This is a guide for parents, carers and anyone who wants to support students to use their Knowledge Navigators*.
By now you will be familiar with Knowledge Navigators, as students carry them in their folders and are expected to use them for independent study. Since we started using these at DKA, we have seen an increase in how much students know, but we do understand that some have found it difficult to know what to do with Knowledge Navigators. So, here are three ways that you can help them make the most of their knowledge navigators.
Quiz them regularly
We are more likely to remember things by regular quizzing than if we just read them. Sometimes, students can think they know something well but they can’t actually remember it when testing. Not only does testing actually help them to remember, but it shows them where they might need to put some extra practice.
If the Knowledge Navigator has a list of words with definitions, you could read out the word and ask them to explain what it means. Or you could do this in reverse. With dates, you can ask “what happened in …?” or “What year did … happen?”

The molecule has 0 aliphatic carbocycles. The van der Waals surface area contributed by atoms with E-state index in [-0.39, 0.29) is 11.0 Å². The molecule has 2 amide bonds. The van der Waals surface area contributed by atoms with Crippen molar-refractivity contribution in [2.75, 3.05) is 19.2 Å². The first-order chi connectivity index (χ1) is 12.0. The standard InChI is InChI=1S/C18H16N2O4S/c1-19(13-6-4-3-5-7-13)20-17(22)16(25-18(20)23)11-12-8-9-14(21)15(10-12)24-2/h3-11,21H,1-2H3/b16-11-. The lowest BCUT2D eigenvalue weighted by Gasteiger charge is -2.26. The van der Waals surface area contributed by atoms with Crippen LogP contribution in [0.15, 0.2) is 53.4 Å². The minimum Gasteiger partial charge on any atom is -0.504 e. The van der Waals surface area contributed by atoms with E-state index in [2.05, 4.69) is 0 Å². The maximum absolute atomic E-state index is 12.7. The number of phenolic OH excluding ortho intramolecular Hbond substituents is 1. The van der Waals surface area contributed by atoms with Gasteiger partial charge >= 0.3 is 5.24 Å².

You can ask them just to write down everything that they remember. Then, when finished, use the Knowledge Navigator to fill in the gaps.
Flashcards are a really simple way to quiz regularly. We like the Leitner system as a simple way of getting the most out of flashcards.
Ask them to elaborate
Sometimes a fact may be known but it is not totally useful in isolation, so connecting it to other things that the student knows is beneficial. Some questions that you might ask are:
- Why is this true?
- How do you know this?
- What ideas is this similar to?
- What are the causes and effects of this?
Once again, there are a number of benefits to this. The first is that it helps connect knowledge together – and the better that knowledge connects to other things students know, the more likely it is to stick. If the answers to any of the questions above is “I don’t know” then it is a useful signpost for further study.
Organise what they know in different ways
We want the knowledge contained on Knowledge Navigators to be used fully. No examination will simply ask for them to list the ideas from the Knowledge Navigator . Therefore, it is helpful to be able to arrange the information in different ways. Not only this, but organising information in different ways will help to remember it.
Easy ways to organise information:
- Categorise information into lists
- Put things in order e.g. most to least
- Use graphic organisers to present information differently. The most well-known of these is the mind-map/ spider diagram, but there are many useful forms.
Most of these strategies are applicable to revision in general. If you want to read more about the best strategies for revision, this is a really useful guide.
Sign up to the Bradford Research School newsletter here.
*We call them Knowledge Navigators at Dixons Kings. These can also be known as Knowledge Organisers or 100% sheets.